• These discriminations are forbidden in most western countries although some remain in force, when they are not perceived as such by the ruling majority. However, discriminating on the basis of sexual orientation is still a common practice in many others, where gay and lesbian people tend to hide their sexual orientation to avoid being discriminated.
  • Verbal violence naturally includes harassment and all the insults we hear on a daily basis in the streets, public transportation, stadium… but it also consists of insinuations against perceived homosexuals (weakness, femininity, sickness, and any other stereotypes you can imagine for gay men, and their equivalent for lesbian women).
  • Physical violence can be institutionalized, as we mentioned homosexual people can be sent to jail, beaten or even killed in a number of countries, only on the basis of their sexual orientation! And in countries where this is not the case, there are still a lot of attacks against them, in the streets, in high schools, and sometimes in families where parents do not accept their child as homosexual…

Now you might wonder how relevant this is for Alcatel-Lucent. As a matter of fact, it is usually accepted that LGBT population represents between 5% and 10% of the overall population. have very diverse cultural and religious backgrounds are from all ethnic origins, are working in any sort of companies, including in Alcatel-Lucent.  Alcatel-Lucent’s Global Human Rights policy clearly states that [they] prohibit discrimination against any employee or job applicant on the basis of age; disability; race; sex; color; religion; creed; national origin; citizenship; sexual orientation; gender identity, characteristics or expression; marital status; covered veteran status; or any other protected class and will treat everyone with dignity and with full respect for their private lives.

Unlike ethnic or gender diversity, LGBT diversity is tricky to handle due to its “invisible” characteristic. Indeed, when you meet new colleagues, or even for colleagues you’ve known for years, you have no way to know for sure if he/she is LGBT until the person tells it! As a consequence, if you don’t want to risk insulting a colleague and/or a friend, you’d better show respect to everyone, including those people who are heterosexual who might have LGBT relatives and friends who could then be offended by a negative remark.

To support LGBT individuals, and help the company to be more inclusive and respectful towards LGBT individuals, EQUAL! – an employee resource group animated by volunteering employees to support LGBT employees and their friends and families at Alcatel-Lucent – is offering classes on basics related to LGBT issues and also classes for team managers to better handle situations that could be sensitive in that perspective. These classes and many more events/discussions are proposed during the LGBT Awareness Month in June. Events during the month will include live events and webcast presentations. All employees are invited to attend (see the content of the activities).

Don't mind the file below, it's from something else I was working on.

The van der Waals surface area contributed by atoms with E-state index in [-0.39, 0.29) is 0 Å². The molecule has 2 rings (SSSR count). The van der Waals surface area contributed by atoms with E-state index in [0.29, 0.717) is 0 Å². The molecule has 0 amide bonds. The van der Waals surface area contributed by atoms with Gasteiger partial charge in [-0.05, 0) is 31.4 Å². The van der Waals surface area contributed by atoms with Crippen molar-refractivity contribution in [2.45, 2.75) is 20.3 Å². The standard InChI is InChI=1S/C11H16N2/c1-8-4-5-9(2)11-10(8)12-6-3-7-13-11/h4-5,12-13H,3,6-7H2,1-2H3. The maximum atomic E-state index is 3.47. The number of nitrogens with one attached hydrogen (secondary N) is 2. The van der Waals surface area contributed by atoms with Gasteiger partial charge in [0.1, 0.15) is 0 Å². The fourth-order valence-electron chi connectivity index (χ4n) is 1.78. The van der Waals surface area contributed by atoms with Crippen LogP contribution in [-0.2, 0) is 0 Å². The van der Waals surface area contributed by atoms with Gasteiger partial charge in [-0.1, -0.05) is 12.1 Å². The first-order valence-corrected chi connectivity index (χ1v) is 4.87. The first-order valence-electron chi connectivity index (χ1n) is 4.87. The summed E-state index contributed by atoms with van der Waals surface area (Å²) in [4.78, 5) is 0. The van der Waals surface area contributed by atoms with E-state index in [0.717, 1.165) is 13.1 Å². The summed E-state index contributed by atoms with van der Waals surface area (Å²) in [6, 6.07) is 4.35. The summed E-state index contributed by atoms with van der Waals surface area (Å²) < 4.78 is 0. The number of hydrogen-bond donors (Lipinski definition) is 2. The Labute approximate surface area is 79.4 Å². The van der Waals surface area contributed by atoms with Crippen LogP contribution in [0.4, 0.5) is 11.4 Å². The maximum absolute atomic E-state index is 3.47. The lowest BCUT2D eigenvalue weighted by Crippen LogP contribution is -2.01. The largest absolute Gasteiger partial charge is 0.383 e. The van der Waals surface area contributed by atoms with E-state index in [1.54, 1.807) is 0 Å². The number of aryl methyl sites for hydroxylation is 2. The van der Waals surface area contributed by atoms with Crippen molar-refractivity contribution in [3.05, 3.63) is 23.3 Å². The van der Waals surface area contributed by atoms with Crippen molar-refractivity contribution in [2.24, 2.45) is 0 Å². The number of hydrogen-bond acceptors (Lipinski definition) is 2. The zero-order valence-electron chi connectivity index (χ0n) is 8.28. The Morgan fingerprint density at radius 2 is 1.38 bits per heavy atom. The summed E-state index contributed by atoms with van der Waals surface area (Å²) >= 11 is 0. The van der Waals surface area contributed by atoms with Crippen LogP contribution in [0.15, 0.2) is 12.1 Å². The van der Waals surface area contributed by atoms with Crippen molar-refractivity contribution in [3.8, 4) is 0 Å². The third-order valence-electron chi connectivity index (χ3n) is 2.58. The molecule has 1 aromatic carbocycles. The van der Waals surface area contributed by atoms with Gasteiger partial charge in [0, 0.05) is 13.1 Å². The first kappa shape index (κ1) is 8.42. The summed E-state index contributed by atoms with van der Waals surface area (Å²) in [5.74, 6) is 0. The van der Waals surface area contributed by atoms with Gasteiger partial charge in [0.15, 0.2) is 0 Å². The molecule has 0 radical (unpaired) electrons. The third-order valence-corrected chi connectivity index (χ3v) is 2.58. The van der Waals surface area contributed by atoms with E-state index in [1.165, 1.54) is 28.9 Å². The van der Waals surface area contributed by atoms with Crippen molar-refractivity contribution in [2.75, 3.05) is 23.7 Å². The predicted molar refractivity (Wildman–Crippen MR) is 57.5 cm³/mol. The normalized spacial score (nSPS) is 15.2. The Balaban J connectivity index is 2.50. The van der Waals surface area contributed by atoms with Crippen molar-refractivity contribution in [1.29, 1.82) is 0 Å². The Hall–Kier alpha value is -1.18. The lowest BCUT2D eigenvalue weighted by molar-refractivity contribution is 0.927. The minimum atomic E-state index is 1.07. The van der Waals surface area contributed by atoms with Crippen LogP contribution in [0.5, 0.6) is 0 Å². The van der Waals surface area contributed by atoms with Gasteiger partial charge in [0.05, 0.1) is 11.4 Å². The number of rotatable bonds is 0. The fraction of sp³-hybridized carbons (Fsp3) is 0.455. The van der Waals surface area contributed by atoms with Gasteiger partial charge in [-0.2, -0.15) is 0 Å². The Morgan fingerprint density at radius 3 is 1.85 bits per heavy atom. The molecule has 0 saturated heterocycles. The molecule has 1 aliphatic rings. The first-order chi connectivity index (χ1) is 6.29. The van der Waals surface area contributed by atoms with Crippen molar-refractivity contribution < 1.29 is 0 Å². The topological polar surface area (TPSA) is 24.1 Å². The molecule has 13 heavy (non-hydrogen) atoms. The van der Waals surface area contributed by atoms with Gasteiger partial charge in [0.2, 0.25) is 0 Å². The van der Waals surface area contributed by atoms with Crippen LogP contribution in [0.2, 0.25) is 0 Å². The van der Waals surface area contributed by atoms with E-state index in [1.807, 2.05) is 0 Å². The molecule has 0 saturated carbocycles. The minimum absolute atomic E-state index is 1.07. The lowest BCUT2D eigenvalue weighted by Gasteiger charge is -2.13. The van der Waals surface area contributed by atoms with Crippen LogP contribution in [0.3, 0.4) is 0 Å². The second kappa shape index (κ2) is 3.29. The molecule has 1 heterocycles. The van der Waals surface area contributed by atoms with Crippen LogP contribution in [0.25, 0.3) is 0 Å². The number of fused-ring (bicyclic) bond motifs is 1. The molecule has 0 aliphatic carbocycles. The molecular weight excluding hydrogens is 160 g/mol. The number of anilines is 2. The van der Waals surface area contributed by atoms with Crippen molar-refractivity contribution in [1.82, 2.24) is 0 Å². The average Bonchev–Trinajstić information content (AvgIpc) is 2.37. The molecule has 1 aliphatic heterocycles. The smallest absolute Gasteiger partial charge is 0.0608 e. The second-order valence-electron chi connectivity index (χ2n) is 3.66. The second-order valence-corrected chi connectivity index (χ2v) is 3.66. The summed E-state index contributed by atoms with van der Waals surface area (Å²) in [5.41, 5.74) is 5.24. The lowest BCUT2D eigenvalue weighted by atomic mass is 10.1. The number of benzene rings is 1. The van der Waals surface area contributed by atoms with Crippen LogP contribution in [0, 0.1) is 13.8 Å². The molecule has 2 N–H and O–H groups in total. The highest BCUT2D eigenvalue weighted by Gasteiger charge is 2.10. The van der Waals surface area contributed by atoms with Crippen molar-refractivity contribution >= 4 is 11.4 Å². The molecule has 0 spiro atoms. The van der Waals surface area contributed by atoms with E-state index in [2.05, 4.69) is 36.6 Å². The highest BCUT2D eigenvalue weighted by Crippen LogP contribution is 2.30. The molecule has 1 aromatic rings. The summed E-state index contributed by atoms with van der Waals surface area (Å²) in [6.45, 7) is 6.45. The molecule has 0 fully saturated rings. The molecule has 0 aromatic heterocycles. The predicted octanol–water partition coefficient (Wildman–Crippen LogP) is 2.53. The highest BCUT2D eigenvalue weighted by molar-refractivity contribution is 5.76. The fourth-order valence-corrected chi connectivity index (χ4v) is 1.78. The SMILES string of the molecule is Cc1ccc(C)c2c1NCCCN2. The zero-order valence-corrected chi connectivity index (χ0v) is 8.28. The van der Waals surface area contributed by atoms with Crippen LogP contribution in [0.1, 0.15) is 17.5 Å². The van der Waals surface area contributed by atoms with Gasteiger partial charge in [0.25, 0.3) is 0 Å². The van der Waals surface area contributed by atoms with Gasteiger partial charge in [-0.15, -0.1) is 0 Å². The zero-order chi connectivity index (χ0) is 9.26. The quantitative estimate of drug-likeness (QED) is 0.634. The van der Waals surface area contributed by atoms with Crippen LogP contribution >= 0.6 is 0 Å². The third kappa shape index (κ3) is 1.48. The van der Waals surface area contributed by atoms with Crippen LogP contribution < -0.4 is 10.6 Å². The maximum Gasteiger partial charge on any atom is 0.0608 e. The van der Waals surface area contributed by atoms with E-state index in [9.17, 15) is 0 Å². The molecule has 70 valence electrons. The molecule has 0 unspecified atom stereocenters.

Thanks for your attention… and have a great “IDAHO”!

Becoming an EQUAL! member is free and easy, open to any employee who is supportive of EQUAL! objectives (LGBT employees and non-LGBT employees are welcome)… Simply contact one of EQUAL! officers or go to EQUAL! membership page (internal).

Video project to support equality for LGBT people

Some of you may have read about the “It gets better” project which was initiated last fall after a number of suicide among young students in the USA. Those suicides were following bullying attitudes towards LGBT and questionning youth.

Several thousands of videos have been created by individuals to show their support against bullying, from people like you and me up to President Obama and many other members of his staff. They can be seen here.

Other projects have taken off since then, one of them being “We give a damn” which mainly consists in rallying straight allies to show their support towards equality for LGBT people: http://www.wegiveadamn.org/

More recently, a similar project started off in France and it’s called “Projet Entourage LGBT“. It is rather similar to “We give a damn” where straight supporters are witnessing their support for equality, with a french touch as current videos have all been in French language so far: http://www.projet-entourage.org/

If you’ve been involved in any of this project by posting a video (or several), it would be great that you send a link so we can gather those videos and make an event out of them, for example during the coming LGBT Awareness Month – next June.


(photo by Michael Verhoef under Creative Commons licence)

Becoming an EQUAL! member is free and easy, open to any employee who is supportive of EQUAL! objectives (LGBT employees and non-LGBT employees are welcome)… Simply contact one of EQUAL! officers (http://alu.tl/21k) or go to EQUAL! membership page (http://alu.tl/21l)